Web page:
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Scot Hillier is an independent consultant and Microsoft SharePoint Most Valuable Professional focused on creating solutions for Information Workers with SharePoint, Office, and related .NET technologies. A frequent speaker at TechEd and SharePoint Connections, he is also the author many books on Microsoft technologies including 5 for SharePoint 2010. Scot splits his time between consulting on SharePoint projects and training for Critical Path Training. Scot is a former U. S. Navy submarine officer and graduate of the Virginia Military Institute. Scot can be reached at scot@shillier.com

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Where is My Timer Job? 

Tags: MOSS 2007 Archived Post

SharePoint Timer Jobs are great for accomplishing tasks asynchronously throughout the farm. You can create your own custom Timer Job by inheriting from SPJobDefinition. Recently a question arose regarding the exact nature of custom Timer Job execution. Specifically, which servers in the farm actually run the Timer Job?

Well, it turns out to be a pretty simple answer. The SPJobDefinition class has a property called LockType. When set to SPJobLockType.Job then the job only runs on the server where the job was submitted. If the value is SPJobLockType.None, then the job runs on every server in the farm.

Creating a Test Timer Job

In order to test out the various LockType values, I created a simple Timer Job that does nothing except increment a value in a database table. The idea is that a single field in a single database table would be incremented by all Timer Job instances. This way, I could count the number of times the job ran in the farm. My test farm had 2 web front end servers and a single application server.

 

Creating the Timer Job itself was reasonably straightforward. I created a new class that inherited from SPJobDefinition. Within the class, I could set the LockType property for the various tests. I also included a SubmitJob() method for submitting a new Timer Job instance. The following code shows the Timer Job I created, and you can download the complete code here. Note the value for the LockType property.

public class Ticker : SPJobDefinition
{
    public Ticker() : base() { }
    public Ticker(string jobName, SPWebApplication webApplication)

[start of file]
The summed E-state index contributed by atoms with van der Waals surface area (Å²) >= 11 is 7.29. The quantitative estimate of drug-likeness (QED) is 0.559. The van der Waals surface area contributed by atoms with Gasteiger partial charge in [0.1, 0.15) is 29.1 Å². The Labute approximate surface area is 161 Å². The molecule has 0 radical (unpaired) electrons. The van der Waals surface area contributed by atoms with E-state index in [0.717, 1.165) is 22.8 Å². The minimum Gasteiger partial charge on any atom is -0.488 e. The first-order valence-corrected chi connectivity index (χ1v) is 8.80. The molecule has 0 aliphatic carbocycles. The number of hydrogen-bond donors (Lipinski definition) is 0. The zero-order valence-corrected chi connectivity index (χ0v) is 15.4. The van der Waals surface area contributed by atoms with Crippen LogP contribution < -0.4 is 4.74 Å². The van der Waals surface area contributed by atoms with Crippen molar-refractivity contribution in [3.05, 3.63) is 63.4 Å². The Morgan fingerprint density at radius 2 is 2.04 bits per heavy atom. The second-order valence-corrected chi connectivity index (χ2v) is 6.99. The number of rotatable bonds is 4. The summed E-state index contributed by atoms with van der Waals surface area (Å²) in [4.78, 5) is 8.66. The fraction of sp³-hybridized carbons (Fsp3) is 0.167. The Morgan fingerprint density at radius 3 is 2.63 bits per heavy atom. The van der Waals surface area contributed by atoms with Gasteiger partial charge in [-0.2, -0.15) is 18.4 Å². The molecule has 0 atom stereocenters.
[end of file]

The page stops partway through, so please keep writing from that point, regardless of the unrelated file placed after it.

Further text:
: base(jobName, webApplication, null, SPJobLockType.Job)
    { this.Title = "Ticker"; }

    const string CONNECTION_STRING = "Server=MySQLServer\\MOSS_SQL2K5;Database=Jobs;Trusted_Connection=yes;";

    public override void Execute(Guid targetInstanceId)
    {
        try
        {
            using (SqlConnection conn = new SqlConnection())
            {
                conn.ConnectionString = CONNECTION_STRING;
                conn.Open();

                SqlCommand command = conn.CreateCommand();
                command.CommandType = CommandType.Text;
                command.CommandText = "UPDATE Ticks SET Count = Count + 1";
                command.ExecuteNonQuery();

                conn.Close();

            }
        }
        catch (Exception x)
        {
            TraceProvider.RegisterTraceProvider();
            TraceProvider.WriteTrace(TraceProvider.TagFromString("Ticks"), TraceProvider.StringToSeverity("Exception"), Guid.NewGuid(), "Execute", "TimerJobCounts", "Test", x.Message);
            TraceProvider.UnregisterTraceProvider();
        }
    }

    public void SubmitJob()
    {
        Schedule = new SPOneTimeSchedule(DateTime.Now);
        Title = "Ticker (" + (new Guid()).ToString() + ")";
        Update();
    }
}

 

Testing the Timer Job

Once the Timer Job class was created, I installed it into the GAC on each of the three servers in the farm. Then I created a simple console application to submit new job instances. The following code shows the console application.

class Program
{
    static void Main(string[] args)
    {
        try
        {
            SPWebApplicationCollection webApps = SPWebService.ContentService.WebApplications;

            TimerJobCounts.Ticker ticker = new TimerJobCounts.Ticker(args[0], webApps[args[1]]);
            ticker.SubmitJob();
        }
        catch (Exception x)
        {
            Console.WriteLine(x.Message);
            Console.WriteLine("First argument is a Title for the job.");
            Console.WriteLine("Second argument is Name of Web Application");
            Console.WriteLine("");

            SPWebApplicationCollection webAppCollection = SPWebService.ContentService.WebApplications;
            foreach (SPWebApplication webApp in webAppCollection)
            {
                Console.WriteLine(webApp.Name);
            }

        }
    }
}

For the tests, I first ran the Job Compiled with the LockType set to Job. I manually set the database value to zero, and then ran the Timer Job using the Console Application. The Timer Job immediately appeared in the list of scheduled jobs.

 

After the job ran, I checked the database, and sure enough the count had been incremented to 1. This confirmed that the job ran only on the server where it was submitted - that it the server where I ran the console application.

For the next test, I recompiled the Timer Job with the LockType set to None. After deploying the assembly again to the GAC on every server, I cleared the database value back to zero, and reran the job. This time the database value was incremented to 3 after the job ran, indicating that the job ran on every server in the farm.

 

Conclusion

When creating a custom Timer Job, you must decide whether you want the job to run only once for the farm or once on every server. Jobs that update files in the 12 directory, for example, generally need to run on every server. On the other hand, jobs that update a database may only need to run once.

 
Posted by Scot Hillier on 18-Jan-10
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